Scala version of Collective Intelligence Euclidean distance algorithm

While reading the excellent book, Programming Collective Intelligence recently, I decided to code up the first algorithm in the book using Scala instead of Python (which the book uses). This is a Euclidean distance algorithm, and it provides one way to compare two sets of data to each other, and attempts to score the similarity between the data sets.

Without any further introduction (and assuming you have the Collective Intelligence book), here's the Scala source code for the Euclidean distance algorithm as described in the book:

package collectiveintelligence

import scala.collection.mutable.ArrayBuffer

object Recommendations {

  val lisaRose = Map(
      "Lady in the Water"-> 2.5, 
      "Snakes on a Plane"-> 3.5,
      "Just My Luck"-> 3.0, 
      "Superman Returns"-> 3.5, 
      "You, Me and Dupree"-> 2.5, 
      "The Night Listener"-> 3.0)

  val geneSeymour = Map(
      "Lady in the Water"-> 3.0, 
      "Snakes on a Plane"-> 3.5, 
      "Just My Luck"-> 1.5, 
      "Superman Returns"-> 5.0, 
      "The Night Listener"-> 3.0, 
      "You, Me and Dupree"-> 3.5)
 
  val michaelPhillips = Map(
      "Lady in the Water"-> 2.5, 
      "Snakes on a Plane"-> 3.0,
      "Superman Returns"-> 3.5, 
      "The Night Listener"-> 4.0)
  
  val claudiaPuig = Map(
      "Snakes on a Plane"-> 3.5, 
      "Just My Luck"-> 3.0,
      "The Night Listener"-> 4.5, 
      "Superman Returns"-> 4.0, 
      "You, Me and Dupree"-> 2.5)
  
  val mickLaSalle = Map(
      "Lady in the Water"-> 3.0, 
      "Snakes on a Plane"-> 4.0, 
      "Just My Luck"-> 2.0, 
      "Superman Returns"-> 3.0, 
      "The Night Listener"-> 3.0,
      "You, Me and Dupree"-> 2.0)
  
  val jackMatthews = Map(
      "Lady in the Water"-> 3.0, 
      "Snakes on a Plane"-> 4.0,
      "The Night Listener"-> 3.0, 
      "Superman Returns"-> 5.0, 
      "You, Me and Dupree"-> 3.5)
  
  val toby = Map(
      "Snakes on a Plane"->4.5,
      "You, Me and Dupree"->1.0,
      "Superman Returns"->4.0)
  
  val critics = Map(
      "Lisa Rose" -> lisaRose,
      "Gene Seymour" -> geneSeymour,
      "Michael Phillips" -> michaelPhillips,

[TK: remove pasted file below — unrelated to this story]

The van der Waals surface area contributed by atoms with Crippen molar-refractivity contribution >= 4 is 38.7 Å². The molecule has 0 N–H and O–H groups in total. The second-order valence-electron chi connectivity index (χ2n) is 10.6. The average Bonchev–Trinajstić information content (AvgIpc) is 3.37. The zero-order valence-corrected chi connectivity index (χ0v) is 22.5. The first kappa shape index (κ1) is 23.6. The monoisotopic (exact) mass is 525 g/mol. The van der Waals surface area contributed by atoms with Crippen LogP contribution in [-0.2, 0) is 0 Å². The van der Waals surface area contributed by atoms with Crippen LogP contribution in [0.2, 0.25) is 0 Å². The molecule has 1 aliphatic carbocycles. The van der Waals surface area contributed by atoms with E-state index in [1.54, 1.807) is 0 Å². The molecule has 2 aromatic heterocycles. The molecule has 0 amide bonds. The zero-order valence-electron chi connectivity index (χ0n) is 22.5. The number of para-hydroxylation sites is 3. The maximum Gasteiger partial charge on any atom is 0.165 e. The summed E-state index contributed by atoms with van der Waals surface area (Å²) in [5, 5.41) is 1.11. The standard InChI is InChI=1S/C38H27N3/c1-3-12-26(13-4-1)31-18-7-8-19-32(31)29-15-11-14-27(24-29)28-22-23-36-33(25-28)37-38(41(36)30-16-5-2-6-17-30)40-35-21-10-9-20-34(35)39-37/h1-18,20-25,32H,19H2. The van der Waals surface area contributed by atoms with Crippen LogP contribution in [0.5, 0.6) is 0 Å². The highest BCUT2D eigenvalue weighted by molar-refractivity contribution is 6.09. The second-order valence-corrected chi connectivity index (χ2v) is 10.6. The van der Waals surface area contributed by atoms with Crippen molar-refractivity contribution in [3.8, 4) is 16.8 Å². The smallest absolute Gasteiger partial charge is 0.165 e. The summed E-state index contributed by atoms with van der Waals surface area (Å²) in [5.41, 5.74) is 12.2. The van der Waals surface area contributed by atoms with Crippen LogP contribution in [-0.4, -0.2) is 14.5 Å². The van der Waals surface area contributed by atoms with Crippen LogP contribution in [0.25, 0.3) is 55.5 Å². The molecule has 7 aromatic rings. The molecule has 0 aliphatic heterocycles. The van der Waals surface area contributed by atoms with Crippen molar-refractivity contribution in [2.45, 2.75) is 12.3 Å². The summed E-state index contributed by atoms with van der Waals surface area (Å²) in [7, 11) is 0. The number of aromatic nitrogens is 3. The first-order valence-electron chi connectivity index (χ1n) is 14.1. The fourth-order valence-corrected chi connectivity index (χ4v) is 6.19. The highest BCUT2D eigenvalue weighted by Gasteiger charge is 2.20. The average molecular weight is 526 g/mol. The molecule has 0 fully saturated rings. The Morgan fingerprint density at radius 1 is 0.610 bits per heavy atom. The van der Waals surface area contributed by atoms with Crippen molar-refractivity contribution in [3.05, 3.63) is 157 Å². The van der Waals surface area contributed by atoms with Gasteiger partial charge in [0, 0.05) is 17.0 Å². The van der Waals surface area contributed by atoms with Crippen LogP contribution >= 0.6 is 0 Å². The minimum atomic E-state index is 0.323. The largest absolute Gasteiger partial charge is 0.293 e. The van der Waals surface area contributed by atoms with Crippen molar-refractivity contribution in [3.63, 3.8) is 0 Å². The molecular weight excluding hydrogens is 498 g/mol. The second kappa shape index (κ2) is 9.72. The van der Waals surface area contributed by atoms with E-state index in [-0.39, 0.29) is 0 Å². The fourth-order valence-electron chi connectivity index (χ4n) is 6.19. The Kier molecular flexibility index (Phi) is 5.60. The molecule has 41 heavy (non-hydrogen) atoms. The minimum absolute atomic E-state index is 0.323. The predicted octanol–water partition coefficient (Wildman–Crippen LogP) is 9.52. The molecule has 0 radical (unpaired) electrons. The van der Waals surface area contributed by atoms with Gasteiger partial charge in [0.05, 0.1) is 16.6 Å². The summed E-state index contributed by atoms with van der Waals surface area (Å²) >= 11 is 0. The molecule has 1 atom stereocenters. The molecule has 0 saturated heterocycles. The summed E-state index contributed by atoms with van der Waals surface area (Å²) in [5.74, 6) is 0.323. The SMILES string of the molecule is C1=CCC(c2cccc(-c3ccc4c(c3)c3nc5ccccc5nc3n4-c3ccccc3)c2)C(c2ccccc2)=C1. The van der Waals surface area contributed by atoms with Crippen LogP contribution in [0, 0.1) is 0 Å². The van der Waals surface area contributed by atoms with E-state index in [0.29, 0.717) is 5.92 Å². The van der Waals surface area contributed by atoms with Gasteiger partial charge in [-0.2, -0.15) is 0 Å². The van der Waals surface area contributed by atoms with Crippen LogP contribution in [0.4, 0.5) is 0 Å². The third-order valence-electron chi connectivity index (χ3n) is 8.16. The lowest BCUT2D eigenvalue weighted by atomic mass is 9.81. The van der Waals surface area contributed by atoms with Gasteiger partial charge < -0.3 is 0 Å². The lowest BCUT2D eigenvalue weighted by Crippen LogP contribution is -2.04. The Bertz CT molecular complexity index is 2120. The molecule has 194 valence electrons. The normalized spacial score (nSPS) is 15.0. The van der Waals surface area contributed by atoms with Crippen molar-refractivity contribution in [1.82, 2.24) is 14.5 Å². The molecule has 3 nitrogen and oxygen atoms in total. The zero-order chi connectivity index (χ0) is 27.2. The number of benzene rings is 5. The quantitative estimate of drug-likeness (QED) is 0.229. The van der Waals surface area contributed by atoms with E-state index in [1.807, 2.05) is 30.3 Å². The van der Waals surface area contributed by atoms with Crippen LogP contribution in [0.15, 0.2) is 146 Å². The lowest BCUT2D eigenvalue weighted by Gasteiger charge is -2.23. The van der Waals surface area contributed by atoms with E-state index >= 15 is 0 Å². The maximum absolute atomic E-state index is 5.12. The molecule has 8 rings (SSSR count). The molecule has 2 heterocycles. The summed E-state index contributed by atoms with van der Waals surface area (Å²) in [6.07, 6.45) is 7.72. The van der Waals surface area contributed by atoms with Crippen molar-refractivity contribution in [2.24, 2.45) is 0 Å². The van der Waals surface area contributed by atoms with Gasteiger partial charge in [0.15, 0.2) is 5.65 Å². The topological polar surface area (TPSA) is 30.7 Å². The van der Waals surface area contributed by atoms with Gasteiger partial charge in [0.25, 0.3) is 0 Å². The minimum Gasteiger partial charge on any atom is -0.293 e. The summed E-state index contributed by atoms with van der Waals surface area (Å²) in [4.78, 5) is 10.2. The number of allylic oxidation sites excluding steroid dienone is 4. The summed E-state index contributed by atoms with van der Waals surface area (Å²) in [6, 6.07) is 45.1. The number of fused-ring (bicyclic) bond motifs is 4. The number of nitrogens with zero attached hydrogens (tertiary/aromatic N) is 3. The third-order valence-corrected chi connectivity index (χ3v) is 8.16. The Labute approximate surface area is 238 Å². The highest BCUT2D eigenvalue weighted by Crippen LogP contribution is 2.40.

"Claudia Puig" -> claudiaPuig,
      "Mick LaSalle" -> mickLaSalle,
      "Jack Matthews" -> jackMatthews,
      "Toby" -> toby
  )

  def square(a: Double) = a * a
  
  /**
   * Determine the total Euclidean distance between two movie reviewers,
   * adding up the sum of the differences between all movies both reviewers have seen.
   */
  def euclidianDistance(critics: Map[String, Map[String, Double]], person1: String, person2: String): Double = {

    val p1Ratings = critics(person1) // Map(movie -> rating)
    val p2Ratings = critics(person2)

    // create a list of movies that both people have seen
    val similarItems = scala.collection.mutable.Set[String]()
    p1Ratings.keys.foreach( (movie) => 
      if (p2Ratings.contains(movie)) similarItems += movie
    )

    if (similarItems.size == 0) return 0

    var sumOfSquares = 0.0
    for (movie <- similarItems) {
      val diffSquared = square(p1Ratings(movie) - p2Ratings(movie))
      sumOfSquares += diffSquared
    }

    return 1/(1 + sumOfSquares)
  }

  // MAIN
  def main(args: Array[String]) {
    val dist = euclidianDistance(critics, "Lisa Rose", "Gene Seymour")
    println("VALUE: " + dist)
  }

}

That code could use some cleanup/refactoring, but for the time being it looks pretty much like what the author of Collective Intelligence has written in Python. I haven't tested all the different movie reviewers or added tests to this code, but using the two reviewers shown, it seems to work as advertised.

If anyone has any questions about this algorithm or code I'll be glad to answer them, but until then, I'll just leave this code as is.

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